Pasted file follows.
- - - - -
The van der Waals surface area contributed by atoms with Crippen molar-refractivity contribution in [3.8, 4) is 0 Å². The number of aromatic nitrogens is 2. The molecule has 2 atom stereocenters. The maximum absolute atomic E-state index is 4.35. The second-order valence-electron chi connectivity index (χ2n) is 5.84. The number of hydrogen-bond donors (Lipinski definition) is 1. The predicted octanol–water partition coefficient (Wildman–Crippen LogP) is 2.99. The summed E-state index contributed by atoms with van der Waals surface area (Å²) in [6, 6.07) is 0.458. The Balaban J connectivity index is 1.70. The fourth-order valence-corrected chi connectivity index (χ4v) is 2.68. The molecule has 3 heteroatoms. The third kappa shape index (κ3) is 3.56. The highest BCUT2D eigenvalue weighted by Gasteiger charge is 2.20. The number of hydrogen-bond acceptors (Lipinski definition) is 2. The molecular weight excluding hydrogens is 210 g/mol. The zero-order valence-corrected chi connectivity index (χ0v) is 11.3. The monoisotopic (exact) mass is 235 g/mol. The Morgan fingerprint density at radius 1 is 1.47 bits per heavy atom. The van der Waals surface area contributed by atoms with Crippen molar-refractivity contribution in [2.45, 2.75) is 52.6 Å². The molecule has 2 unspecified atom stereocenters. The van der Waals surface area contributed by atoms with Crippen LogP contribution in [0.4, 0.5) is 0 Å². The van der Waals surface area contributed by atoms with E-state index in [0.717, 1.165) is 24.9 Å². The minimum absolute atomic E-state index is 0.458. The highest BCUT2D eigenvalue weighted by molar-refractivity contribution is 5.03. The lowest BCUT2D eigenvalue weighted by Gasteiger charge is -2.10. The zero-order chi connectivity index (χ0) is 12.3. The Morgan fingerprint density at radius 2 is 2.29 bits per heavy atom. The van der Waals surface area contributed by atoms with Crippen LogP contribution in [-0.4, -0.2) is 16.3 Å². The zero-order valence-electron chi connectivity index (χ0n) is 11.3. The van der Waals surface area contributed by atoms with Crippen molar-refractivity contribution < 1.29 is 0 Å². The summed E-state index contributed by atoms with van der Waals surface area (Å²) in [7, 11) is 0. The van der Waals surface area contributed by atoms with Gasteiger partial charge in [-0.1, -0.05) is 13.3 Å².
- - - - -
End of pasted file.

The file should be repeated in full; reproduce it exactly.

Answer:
The van der Waals surface area contributed by atoms with Crippen molar-refractivity contribution in [3.8, 4) is 0 Å². The number of aromatic nitrogens is 2. The molecule has 2 atom stereocenters. The maximum absolute atomic E-state index is 4.35. The second-order valence-electron chi connectivity index (χ2n) is 5.84. The number of hydrogen-bond donors (Lipinski definition) is 1. The predicted octanol–water partition coefficient (Wildman–Crippen LogP) is 2.99. The summed E-state index contributed by atoms with van der Waals surface area (Å²) in [6, 6.07) is 0.458. The Balaban J connectivity index is 1.70. The fourth-order valence-corrected chi connectivity index (χ4v) is 2.68. The molecule has 3 heteroatoms. The third kappa shape index (κ3) is 3.56. The highest BCUT2D eigenvalue weighted by Gasteiger charge is 2.20. The number of hydrogen-bond acceptors (Lipinski definition) is 2. The molecular weight excluding hydrogens is 210 g/mol. The zero-order valence-corrected chi connectivity index (χ0v) is 11.3. The monoisotopic (exact) mass is 235 g/mol. The Morgan fingerprint density at radius 1 is 1.47 bits per heavy atom. The van der Waals surface area contributed by atoms with Crippen molar-refractivity contribution in [2.45, 2.75) is 52.6 Å². The molecule has 2 unspecified atom stereocenters. The van der Waals surface area contributed by atoms with Crippen LogP contribution in [0.4, 0.5) is 0 Å². The van der Waals surface area contributed by atoms with E-state index in [0.717, 1.165) is 24.9 Å². The minimum absolute atomic E-state index is 0.458. The highest BCUT2D eigenvalue weighted by molar-refractivity contribution is 5.03. The lowest BCUT2D eigenvalue weighted by Gasteiger charge is -2.10. The zero-order chi connectivity index (χ0) is 12.3. The Morgan fingerprint density at radius 2 is 2.29 bits per heavy atom. The van der Waals surface area contributed by atoms with Crippen LogP contribution in [-0.4, -0.2) is 16.3 Å². The zero-order valence-electron chi connectivity index (χ0n) is 11.3. The van der Waals surface area contributed by atoms with Crippen molar-refractivity contribution < 1.29 is 0 Å². The summed E-state index contributed by atoms with van der Waals surface area (Å²) in [7, 11) is 0. The van der Waals surface area contributed by atoms with Gasteiger partial charge in [-0.1, -0.05) is 13.3 Å².